Financial Predators: Vermin, Rodents and Other Insect Pests

Copyright © 2006 Ed Bagley

While there are predators all around us, we generally do not think of our financial providers as predators. Typical providers we might use include banks, financial centers (the fancy name some banks call themselves today), credit unions, mortgage brokers, and mortgage bankers to name a few.

With thousands of people going online and starting home-based Internet Marketing businesses daily, many quickly develop a need for more capital to build their new part-time, second-income enterprise. Some inexperienced newcomers fail to budget properly and soon find themselves in over their head.

Their next likely stop is to find a lender. I was stunned yesterday to get in my post office box one of those new, fancy, 6-by-9-inch oversized postcards with this screaming headline on the slicked up front side: Get $5,000 by tomorrow!

If I did not know better, I would have thought I was reading one of the exaggerated opportunities that pops up on my monitor every day, you know, the one that says “Join Us Now And Collect Your $2,000,000″ from “one of the world’s most rewarding financial associations.” Yeah, right. I could use an extra $2 million, and if I read through the entire sales pitch, I would probably find out that I really had to do very little to get it.

Sometimes it is easier to relate to the $5,000 you can get tomorrow (yes, you read right, tomorrow). You see, the lender in this case does not want a lot of legal paperwork and collateral to hold you up. Heck, they just need your signature!

This presents a wonderful opportunity to play Donald Trump. There was a time when The Donald could borrow millions by just signing his name on a dotted line.  Sure, the $5,000 lender, called CashCall out of Fountain Valley, California, presumably does a credit check and, even if you rent or your credit is not perfect, the $5,000 will be in your bank account tomorrow (this delivery process is commonly known among the financial community and those who borrow such sums in such ways as a bank wire transfer). And, of course, your immediate money problems are solved! Viola! (as the French would say).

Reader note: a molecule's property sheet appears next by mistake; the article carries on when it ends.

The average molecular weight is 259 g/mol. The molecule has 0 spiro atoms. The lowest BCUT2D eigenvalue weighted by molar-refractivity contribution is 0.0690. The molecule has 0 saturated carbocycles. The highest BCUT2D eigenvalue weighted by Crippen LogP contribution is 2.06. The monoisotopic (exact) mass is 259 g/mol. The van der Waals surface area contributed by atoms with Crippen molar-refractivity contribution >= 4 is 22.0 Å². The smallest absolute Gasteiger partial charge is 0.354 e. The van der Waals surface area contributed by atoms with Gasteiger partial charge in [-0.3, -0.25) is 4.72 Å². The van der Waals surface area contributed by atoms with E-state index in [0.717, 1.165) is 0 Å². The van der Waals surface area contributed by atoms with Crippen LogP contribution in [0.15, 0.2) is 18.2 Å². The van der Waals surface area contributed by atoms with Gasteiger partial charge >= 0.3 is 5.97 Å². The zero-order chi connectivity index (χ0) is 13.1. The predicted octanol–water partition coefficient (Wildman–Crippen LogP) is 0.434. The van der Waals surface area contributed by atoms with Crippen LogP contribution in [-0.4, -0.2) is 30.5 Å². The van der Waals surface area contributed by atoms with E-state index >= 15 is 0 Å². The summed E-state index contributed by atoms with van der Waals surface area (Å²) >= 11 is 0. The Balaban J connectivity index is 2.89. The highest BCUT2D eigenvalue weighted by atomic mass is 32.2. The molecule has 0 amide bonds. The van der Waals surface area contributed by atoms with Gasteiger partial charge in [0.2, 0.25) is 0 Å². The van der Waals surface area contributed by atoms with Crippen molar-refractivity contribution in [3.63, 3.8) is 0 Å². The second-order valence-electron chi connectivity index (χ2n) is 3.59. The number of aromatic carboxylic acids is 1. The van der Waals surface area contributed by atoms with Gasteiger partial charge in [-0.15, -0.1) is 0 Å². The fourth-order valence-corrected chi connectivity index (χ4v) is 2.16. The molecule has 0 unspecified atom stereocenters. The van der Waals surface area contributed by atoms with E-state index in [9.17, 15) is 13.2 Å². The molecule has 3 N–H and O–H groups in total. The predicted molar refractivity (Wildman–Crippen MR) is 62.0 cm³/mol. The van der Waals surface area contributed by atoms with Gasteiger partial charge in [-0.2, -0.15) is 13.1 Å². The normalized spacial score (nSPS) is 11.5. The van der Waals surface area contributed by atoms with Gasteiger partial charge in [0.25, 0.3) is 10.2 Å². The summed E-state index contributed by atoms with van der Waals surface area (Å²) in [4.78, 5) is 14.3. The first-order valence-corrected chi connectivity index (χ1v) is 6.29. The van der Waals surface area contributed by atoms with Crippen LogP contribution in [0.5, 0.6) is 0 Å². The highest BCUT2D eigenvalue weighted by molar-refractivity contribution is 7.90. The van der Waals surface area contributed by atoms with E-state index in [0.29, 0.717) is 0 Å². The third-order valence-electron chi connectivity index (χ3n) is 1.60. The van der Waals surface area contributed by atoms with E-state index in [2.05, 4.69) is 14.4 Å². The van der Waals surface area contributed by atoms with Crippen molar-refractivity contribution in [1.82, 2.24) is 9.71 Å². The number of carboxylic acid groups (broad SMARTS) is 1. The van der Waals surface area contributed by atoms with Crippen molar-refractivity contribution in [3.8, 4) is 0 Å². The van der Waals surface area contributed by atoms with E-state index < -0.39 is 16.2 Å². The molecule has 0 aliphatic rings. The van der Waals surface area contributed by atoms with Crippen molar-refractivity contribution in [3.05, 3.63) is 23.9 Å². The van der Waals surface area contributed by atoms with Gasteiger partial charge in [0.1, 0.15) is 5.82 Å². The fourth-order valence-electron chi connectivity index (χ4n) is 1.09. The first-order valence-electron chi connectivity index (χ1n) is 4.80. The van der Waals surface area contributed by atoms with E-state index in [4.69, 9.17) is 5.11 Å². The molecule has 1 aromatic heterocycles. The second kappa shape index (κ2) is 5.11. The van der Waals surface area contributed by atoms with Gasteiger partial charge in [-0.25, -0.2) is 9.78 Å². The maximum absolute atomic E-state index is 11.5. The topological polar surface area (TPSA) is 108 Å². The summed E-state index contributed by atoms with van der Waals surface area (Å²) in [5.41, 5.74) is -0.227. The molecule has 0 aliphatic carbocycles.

Turns out the source of the money received actually comes from First Bank & Trust of Milbank, South Dakota, a member of the FDIC, mind you (this important fact is used to apparently inspire confidence in the lender which is probably in good standing with your federal government as FDIC does stand for the Federal Deposit Insurance Corporation, an independent agency of your federal government).

Words cannot express how choked up I am with compassion over the fact that a bank would lend someone $5,000 on their signature only, and deliver the money into their account the next day. Some banks are just too wonderful for words.

A lot of folks would be overjoyed at the bank’s generosity and understanding in their time of need. Then again, those same folks probably would be too excited about solving their “problems” to read the fine print in the same offer.

Did I just say fine print? Yes I did. That is the really small type on the bottom of the back of the life-saving postcard that has the catchy headline (get $5,000 by tomorrow!), and the prominent picture of ten $100 bills on the front, that says:

“Example of loan terms: The Annual Percentage Rate (APR) for a $5,075 loan is 59.90%, with 84 payments of $254.03.” This is what I call a 7-year, fixed-rate loan that will bring the lender $21,338 in return. So, here is the deal: You get a $5,000 loan and the privilege of repaying the $5,000 you borrow plus another $16,338 in interest.

It caused me to wonder if they sell asbestos suits in Milbank, South Dakota, surmising that some folks may develop a need for them, depending, of course, on where they might be going.

The next time your lender is being so nice to you, remember the message of this postcard, and ask yourself, “Why is this lender (or banker) being so nice to me?” The answer, dear friend, is not that he or she has your best interest at heart.

Why should I even give this seemingly obscure offer even two cents of my time? Only to make this point: Since when is helping a financially desperate person made better by driving them deeper into debt, and then leaving them as ignorant as you found them?

H. L. Mencken (1880-1956), who became a U. S. journalist and literary and social critic, once said “You can never underestimate the stupidity of the American people.”  Man, was he right.

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